Friday, July 31, 2009

Utah Adventure: Ibapah Peak

A good friend and I have been been making plans to climb Ibapah Peak, the highest peak in Juab County and 3rd tallest in Utah, for several years. The peak is in the Deep Creek Mountain Range that lies just east of the Utah-Nevada border. We finally set out to accomplish our goal.

This photo shows the Deep Creek Mountains in the background. The black spot in the dirt next to the driver door is my cell phone. When we got to camp I noticed that my cell phone was missing. In a weird twist of irony, the cell phone was intact and exactly where you see it in this photo when we were driving home the following day and unwittingly ran over it. I will be purchasing a new phone on Monday.

Here is more of the Deep Creek range.

The trail head to Ibapah Peak is in Granite Creek Canyon. It takes a 4-wheel drive vehicle to get there. The trail head is 94 miles (50 of that on dirt road) from the turnoff in Wendover, Nevada. One of the fascinating features of the canyon is the white granite formations. Erosion has created some very interesting caves, fissures, arches, and other things you usually find in national park settings.

The hike starts at an elevation of about 5800 feet. The summit of Ibapah is 12,080 feet.

The trail ascends gradually at first and then becomes a very strenuous as you climb to the top of a bowl. The trail takes you up 4,000 vertical feet in four miles to an alpine meadow.

The alpine meadow sits at about 10,000 feet...higher than any peak in Weber County. Breathing starts to become more difficult at this point. Considering that I was terribly out of shape, breathing became difficult well before getting to this meadow. Ibapah Peak is the prominent rock covered peak in the background...just 2,000 more vertical feet to go.

From the meadow, the trail fades into non-existence. We blazed our own trail up the hill knowing that we would eventually get to the summit if we headed in the right general direction. Most of this part of the "trail" entails scrambling over huge boulders.

As we approached the final ascent to the summit I took this shot looking back at Granite Creek Canyon. Its hard to believe we walked from the bottom of the canyon to this point.

Here we are close to the summit...drum roll please....

Here I am at the summit. Thunderstorms were brewing shortly after we summited so after a brief reprieve we quickly began our decent. It took us six hours to get to the top and four to return to the bottom. Certainly a worthwhile trip just a few hours from home.

Zombie Town: Gold Hill, Utah

I took the last few days of July off to spend time with family and go on a wilderness adventure. Our planned hiking trip took us to some of the nether regions of Utah. Specifically, the Utah-Nevada border about two hours south of Wendover. On our way we passed through Gold Hill, Utah.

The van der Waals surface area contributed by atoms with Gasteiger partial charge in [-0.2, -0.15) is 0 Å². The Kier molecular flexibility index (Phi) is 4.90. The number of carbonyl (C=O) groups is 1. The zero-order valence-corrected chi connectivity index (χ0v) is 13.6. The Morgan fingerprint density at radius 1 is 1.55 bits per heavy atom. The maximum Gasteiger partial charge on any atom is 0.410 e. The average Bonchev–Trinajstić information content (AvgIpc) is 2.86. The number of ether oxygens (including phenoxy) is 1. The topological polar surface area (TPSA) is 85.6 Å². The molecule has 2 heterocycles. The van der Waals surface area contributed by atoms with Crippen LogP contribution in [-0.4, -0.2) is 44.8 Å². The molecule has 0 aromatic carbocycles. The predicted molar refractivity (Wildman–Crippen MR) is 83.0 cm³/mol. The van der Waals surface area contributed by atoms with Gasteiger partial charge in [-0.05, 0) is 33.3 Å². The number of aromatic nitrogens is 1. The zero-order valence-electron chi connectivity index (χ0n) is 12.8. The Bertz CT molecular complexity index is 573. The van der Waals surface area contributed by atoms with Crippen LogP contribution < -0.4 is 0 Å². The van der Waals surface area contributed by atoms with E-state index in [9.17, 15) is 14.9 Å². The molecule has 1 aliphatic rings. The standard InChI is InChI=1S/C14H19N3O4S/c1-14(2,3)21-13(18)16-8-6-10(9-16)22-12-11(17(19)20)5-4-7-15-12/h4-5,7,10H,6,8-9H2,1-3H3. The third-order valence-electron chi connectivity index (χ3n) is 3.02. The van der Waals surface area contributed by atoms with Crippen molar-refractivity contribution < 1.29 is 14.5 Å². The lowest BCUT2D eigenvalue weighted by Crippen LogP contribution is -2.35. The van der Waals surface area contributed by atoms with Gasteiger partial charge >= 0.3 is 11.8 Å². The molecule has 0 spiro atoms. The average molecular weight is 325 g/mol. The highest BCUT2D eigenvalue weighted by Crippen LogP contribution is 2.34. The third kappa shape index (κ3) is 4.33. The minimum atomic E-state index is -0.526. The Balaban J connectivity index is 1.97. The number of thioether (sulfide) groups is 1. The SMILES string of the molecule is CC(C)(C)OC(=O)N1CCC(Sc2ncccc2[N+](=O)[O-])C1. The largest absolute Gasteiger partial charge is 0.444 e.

This town is another curious study in why people settle and live in the places they do. The town was established in 1892 based on mining exploits. The town languished until World War I when arsenic was mined heavily to act as a pesticide on cotton crops. After World War I the town ebbed until World War II when tungsten came into high demand. The town has floundered ever since.

Here is the old General Store located at the only intersection in town.

One of the homes in town was for rent so if you are looking for a cheap place to live I am sure we can hook you up.

Monday, July 27, 2009

30 Unit Condo Complex Destroyed By Fire

2325 Quincy burned yesterday and is a total loss. The building was an example of high density construction and zoning from the 1970's.

It is rumored that the fire was caused by one of the tenants having a BBQ in the hallway. Whoops!

Photos courtesy KSL News.

Thursday, July 23, 2009

Ogden Exhales: Helena Hotel For Sale

The highly contankerous spit-and-vinegar owner of the Helena Hotel has put his 25th Street property up for sale. The owner made headlines this year by posting sexual expletives in the windows of this property on 25th Street. He also roused local real estate investors in May by failing to pay 5 years worth of property taxes until the day before the county tax sale.

Lets keep our fingers crossed that a worthy suitor will pick up this gem and make it shine.

Monday, July 20, 2009

Banks Shoot Self in Foot, Investors Drool

The other day I pulled up the MLS and found a home for sale for $29,900. It had a new kitchen and new bathroom, it just needed paint and flooring and a few windows. I was literally shocked to see a price point like that. Well yesterday it happened again and yet again today.

These are all bank owned or REO property. Why are banks giving away these homes? Well the answer is tighter lending practices by these same banks.

Home prices are made up of two components: Credit and Cash. Banks give you credit and you earn and save cash. The combination of the two determines what you are able and willing to pay for a home. Over the last 10 years banks gave too much credit to people who had no cash. Now banks are not giving credit to most people, even if they do have lots of cash. Ironically, bank owned homes, the ones in need of repair and TLC, must be bought with cash in most cases. Since most people today don't have gobs of cash laying around, prices appear to be plummeting for REO property. Hence today's chart: